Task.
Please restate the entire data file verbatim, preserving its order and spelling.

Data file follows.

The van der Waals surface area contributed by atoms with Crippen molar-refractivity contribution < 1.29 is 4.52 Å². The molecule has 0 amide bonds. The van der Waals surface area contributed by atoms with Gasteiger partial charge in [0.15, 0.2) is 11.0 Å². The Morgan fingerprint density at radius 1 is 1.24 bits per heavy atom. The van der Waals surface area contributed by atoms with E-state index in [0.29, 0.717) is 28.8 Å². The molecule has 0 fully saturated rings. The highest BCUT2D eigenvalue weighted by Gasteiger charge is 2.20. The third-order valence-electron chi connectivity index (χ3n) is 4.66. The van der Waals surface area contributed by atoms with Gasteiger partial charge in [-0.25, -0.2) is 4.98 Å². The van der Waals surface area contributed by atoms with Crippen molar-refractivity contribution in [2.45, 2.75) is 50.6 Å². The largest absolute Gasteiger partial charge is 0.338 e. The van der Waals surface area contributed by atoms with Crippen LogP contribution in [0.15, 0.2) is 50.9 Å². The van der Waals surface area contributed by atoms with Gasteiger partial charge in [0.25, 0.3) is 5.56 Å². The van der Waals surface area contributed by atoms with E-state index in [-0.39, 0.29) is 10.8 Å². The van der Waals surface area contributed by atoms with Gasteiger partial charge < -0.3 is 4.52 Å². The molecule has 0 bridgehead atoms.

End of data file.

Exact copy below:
The van der Waals surface area contributed by atoms with Crippen molar-refractivity contribution < 1.29 is 4.52 Å². The molecule has 0 amide bonds. The van der Waals surface area contributed by atoms with Gasteiger partial charge in [0.15, 0.2) is 11.0 Å². The Morgan fingerprint density at radius 1 is 1.24 bits per heavy atom. The van der Waals surface area contributed by atoms with E-state index in [0.29, 0.717) is 28.8 Å². The molecule has 0 fully saturated rings. The highest BCUT2D eigenvalue weighted by Gasteiger charge is 2.20. The third-order valence-electron chi connectivity index (χ3n) is 4.66. The van der Waals surface area contributed by atoms with Gasteiger partial charge in [-0.25, -0.2) is 4.98 Å². The van der Waals surface area contributed by atoms with Crippen molar-refractivity contribution in [2.45, 2.75) is 50.6 Å². The largest absolute Gasteiger partial charge is 0.338 e. The van der Waals surface area contributed by atoms with Crippen LogP contribution in [0.15, 0.2) is 50.9 Å². The van der Waals surface area contributed by atoms with Gasteiger partial charge in [0.25, 0.3) is 5.56 Å². The van der Waals surface area contributed by atoms with E-state index in [-0.39, 0.29) is 10.8 Å². The van der Waals surface area contributed by atoms with Gasteiger partial charge < -0.3 is 4.52 Å². The molecule has 0 bridgehead atoms.